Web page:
The USPS Controversy: More Fuel for the Partisan Divide

Danielle Prohaska, Spotlight Editor and Social Media & Polls Editor

The 2020 presidential election is coming in just over three months, and as COVID-19 continues to wreak havoc in the United States, many are calling for mail-in voting to be the primary way of voting across the country.

Different states have different rules about mail-in voting. The two main types of voting by mail are automatic mail-in ballots and request-required mail-in ballots. Only five states, Colorado, Hawaii, Oregon, Utah, and Washington, routinely and historically have allowed all of their elections to be conducted by mail. Three states, California, Nebraska, and North Dakota, permit each county to decide whether to conduct elections by mail or not. Connecticut uses the request-required mail-in ballot system, where people need an excuse to mail-in vote. However, during these unprecedented times, the state House of Representatives voted to support no-excuse absentee ballot voting for November as they felt that fear of COVID-19 might keep people from the polls.

Across the country, states are attempting to institute mail-in voting. However, they are facing resistance from the Trump administration. For example: Trump’s reelection campaign, the Republican National Committee, and the New Jersey Republican State Committee, are suing to overturn New Jersey Governor Phil Murphy’s executive order that aims to give voters the option to mail-in vote.

The Trump Administration opposes additional funding to the U.S. Postal Service (USPS). Though the USPS receives $100 million from Congress every year, this accounts for less than 1% of their operating expenses. For the rest, they rely on the sale of postage, products, and services to fund their operations. The USPS has been slowly accruing more and more debt, and in April, the USPS claimed that they would be out of money by September. To save their services, the agency has asked Congress for $89 billion. Before the USPS dominated the news cycle, Democrats had requested to also include a one time $25 billion check for USPS in the CARES Act. However, the Trump administration blocked the money, and instead offered $10 billion in the form of loans in exchange for “reforms,” which include eliminating overtime for workers and removing sorting machines and postal boxes. These reforms started when the new Postmaster General, Louis DeJoy, was appointed in June.

In an interview with Fox Business’s Maria Bartiromo, Trump stated “They [Democrats] need that money in order to have the post office work so it can take all of these millions of ballots. If they don’t get those two items, that means you can’t have universal mail-in voting because they’re not equipped to have it” (New York Times).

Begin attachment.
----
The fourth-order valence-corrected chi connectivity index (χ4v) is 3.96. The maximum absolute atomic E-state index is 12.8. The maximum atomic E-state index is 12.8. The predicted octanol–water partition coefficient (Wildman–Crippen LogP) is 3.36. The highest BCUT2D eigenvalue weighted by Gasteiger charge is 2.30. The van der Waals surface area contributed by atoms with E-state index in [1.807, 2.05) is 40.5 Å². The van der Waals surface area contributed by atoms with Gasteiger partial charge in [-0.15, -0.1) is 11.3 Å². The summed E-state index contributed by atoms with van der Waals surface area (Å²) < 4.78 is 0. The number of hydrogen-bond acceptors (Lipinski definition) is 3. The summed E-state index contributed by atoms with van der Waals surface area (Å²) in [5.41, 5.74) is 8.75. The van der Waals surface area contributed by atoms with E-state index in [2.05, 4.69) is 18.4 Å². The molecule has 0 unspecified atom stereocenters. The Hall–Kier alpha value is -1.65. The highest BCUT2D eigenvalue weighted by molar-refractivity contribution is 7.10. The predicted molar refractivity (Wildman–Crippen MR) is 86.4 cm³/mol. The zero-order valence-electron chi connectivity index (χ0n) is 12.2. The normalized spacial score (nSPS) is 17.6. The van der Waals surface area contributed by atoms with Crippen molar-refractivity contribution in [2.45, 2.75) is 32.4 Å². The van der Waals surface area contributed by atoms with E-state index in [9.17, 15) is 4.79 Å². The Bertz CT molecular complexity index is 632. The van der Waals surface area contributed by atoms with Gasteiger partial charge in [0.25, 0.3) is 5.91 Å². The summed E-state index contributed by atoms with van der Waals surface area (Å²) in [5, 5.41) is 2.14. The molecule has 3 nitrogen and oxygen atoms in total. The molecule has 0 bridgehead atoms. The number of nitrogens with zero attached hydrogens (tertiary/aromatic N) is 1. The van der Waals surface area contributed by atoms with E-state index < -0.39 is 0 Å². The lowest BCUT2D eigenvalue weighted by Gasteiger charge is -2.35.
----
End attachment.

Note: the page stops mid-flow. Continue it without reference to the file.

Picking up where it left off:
If Trump defunds the USPS, the people who will be impacted the most will be the elderly, small businesses, and rural areas. Reports of postal problems have surged in recent weeks around the country, such as medications being delayed in delivery. Eighteen percent of Americans pay their bills by mail, and 20% of adults over 40 who take medication for chronic conditions receive their pills by mail. Many remote towns depend upon the USPS, as there are no other mail delivery options. Republicans are seizing this opportunity to privatize the agency. Democrats are opposed to this and Senator Bernie Sanders argues that privatization would “be catastrophic for communities across the country and spell and end to one of the few American institutions that serves everyone” (Newsweek).

Senior citizens and those who are immunocompromised face a grave threat to their health if they contract COVID-19, and many are afraid to vote in person. Therefore, voting by mail will be extremely important to this demographic. 

On Friday, August 21, 2020, Postmaster General Louis DeJoy testified before a Republican-led Senate Committee. He assured lawmakers that ballots mailed on time would arrive in time to be counted for election day. Despite what DeJoy states, many Democrats are concerned. Gary Peters has said “I think there’s still a lot of unanswered questions.” Most of his questions are related to data and the significant drop in on-time deliveries starting in mid-July, which coincided with DeJoy’s decommissioning of sorting machines.

On Saturday, August 22, 2020, the House of Representatives voted to approve $25 billion going towards the USPS in a rare “emergency” vote, with the majority of lawmakers voting on party lines. The bill is now supposed to go to the Senate, although Senate Majority Leader Mitch McConnell claims that he will not allow the bill to go before the Senate to vote, and President Trump has vowed to veto the bill.

There is much more to come next week as the Postmaster General will be testifying before the House Oversight Committee on Monday, and there will certainly be more debate over the bill.